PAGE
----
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Castro sacks transport and sugar ministers

By David Ariosto, CNN
Cuban President Raul Castro has replaced high-level ministers.
Cuban President Raul Castro has replaced high-level ministers.
STORY HIGHLIGHTS
  • Transportation Minister fired for "errors in the performance of duties"
  • Sugar Minister Luis Manuel Avila Gonzalez requested release, admitted shortcomings
  • Country's airlines and airports chief was replaced in March
RELATED TOPICS
  • Cuba
  • Raul Castro
  • Cuban Politics

Havana, Cuba (CNN) -- Cuban President Raul Castro replaced two high-level government ministers Monday -- citing errors and incompetence -- in the latest round of replacements at top-level government posts.

Sugar Minister Luis Manuel Avila Gonzalez was fired after requesting his release because of admitted shortcomings in his own performance, according to an official statement published Tuesday in the country's state-run newspaper. Orlando Celso Garcia Ramirez will replace him, it said.

Transportation Minister Jorge Luis Sierra Cruz was fired due to "errors in the performance of duties," state media reported. He also lost his post as a vice president on a top governing body called the Council of Ministers, it said.

Transport Director Maside Cesar Ignacio Arocha replaced Sierra at the Transport Ministry, while Gen. Antonio Enrique Lusson Batlle -- a long-time commander in the Cuban army -- assumed Sierra's post on the Council of Ministers.

President Raul Castro, once the world's longest serving defense minister, assumed the presidency in 2006 when his older brother, Fidel Castro, stepped down because of illness -- at first temporarily, and then permanently in 2008.

Since then, many analysts have speculated that the younger Castro has worked to consolidate power, replacing top government posts with army brass.

"The Cabinet is now substantially different to what it was in 2006, and substantially different to what it was in 2008," when Fidel Castro officially ceded power, said Julia Sweig, senior fellow at Council on Foreign Relations and recent author of "Cuba: What Everyone Needs to Know."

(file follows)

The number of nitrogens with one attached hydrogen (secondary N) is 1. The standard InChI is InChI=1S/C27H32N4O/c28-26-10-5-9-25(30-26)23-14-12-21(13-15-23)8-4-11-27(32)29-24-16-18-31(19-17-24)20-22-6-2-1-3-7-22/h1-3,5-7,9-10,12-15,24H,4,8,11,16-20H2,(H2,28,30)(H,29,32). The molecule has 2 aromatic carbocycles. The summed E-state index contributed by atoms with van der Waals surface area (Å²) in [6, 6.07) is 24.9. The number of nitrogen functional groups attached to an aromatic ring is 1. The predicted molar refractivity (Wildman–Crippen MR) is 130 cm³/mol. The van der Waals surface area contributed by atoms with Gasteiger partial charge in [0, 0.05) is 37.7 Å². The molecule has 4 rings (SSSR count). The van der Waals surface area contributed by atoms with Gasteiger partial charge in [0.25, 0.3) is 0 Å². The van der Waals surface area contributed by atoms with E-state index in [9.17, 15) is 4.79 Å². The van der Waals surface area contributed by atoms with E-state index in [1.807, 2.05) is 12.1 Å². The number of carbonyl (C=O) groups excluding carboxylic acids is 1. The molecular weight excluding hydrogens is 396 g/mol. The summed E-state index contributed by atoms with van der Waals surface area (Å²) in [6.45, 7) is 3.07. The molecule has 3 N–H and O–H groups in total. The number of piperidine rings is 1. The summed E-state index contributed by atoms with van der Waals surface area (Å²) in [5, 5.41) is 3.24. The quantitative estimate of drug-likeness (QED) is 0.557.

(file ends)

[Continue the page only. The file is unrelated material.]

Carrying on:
"Of course this is Castro solidifying control," she said, "but it's also an attempt to impose a culture of governance and efficiency" in leadership positions that "under Fidel were very uneven."

Sweig and others contend that recent changes in leadership may be part of broader economic measures intended to streamline Cuba's bloated state sector, which Raul Castro recently said has supported an excess of up to a million workers.

Avila's release from Cuba's Sugar Ministry also has raised questions about its broader future.

Once a world leader in sugar exportation, Cuba has faced a steady decline since the collapse of the Soviet Union and the accompanying subsidies that once boosted sugar production on the island nation.

Widespread speculation suggests the country may eventually close its Sugar Ministry or even open it up to foreign investment in an effort to boost Cuba's cash-strapped economy.

"If that pans out, they may be bringing in someone [at the Sugar Ministry] who is more suited to that task," said Cuba analyst Phil Peters from the Lexington Institute in Washington.

"It may be aimed at foreign investment," he said, adding that "Brazil and others could really help turn that sector into an energy producer."

Later Tuesday morning, Tourism Minister Manuel Marrero announced plans to open up real estate to foreign investment on tourism-related projects, laying out plans for new hotels across the country.

The move comes only weeks after Cuba instituted a pilot program of turning over hundreds of state-run barber shops and beauty salons to employees.

Since taking office, Castro has allowed such small liberalization measures and tackled corruption, fostering the creation of a comptroller general's office intended to better manage state revenues.

Monday's replacements come on the heels of the removal of Rogelio Acevedo, long-time head of the country's airlines and airport.

While no official explanation was given for Acevedo's release, it prompted widespread speculation of corruption.

In an uncharacteristically critical article published on a state-sanctioned website last month, Cuban columnist Esteban Morales called corruption a greater threat to the island nation than internal dissent, specifically noting Acevedo's dismissal.

"Corruption is the real counterrevolution," Morales wrote, cautioning against groups entrenched in the country's Communist system.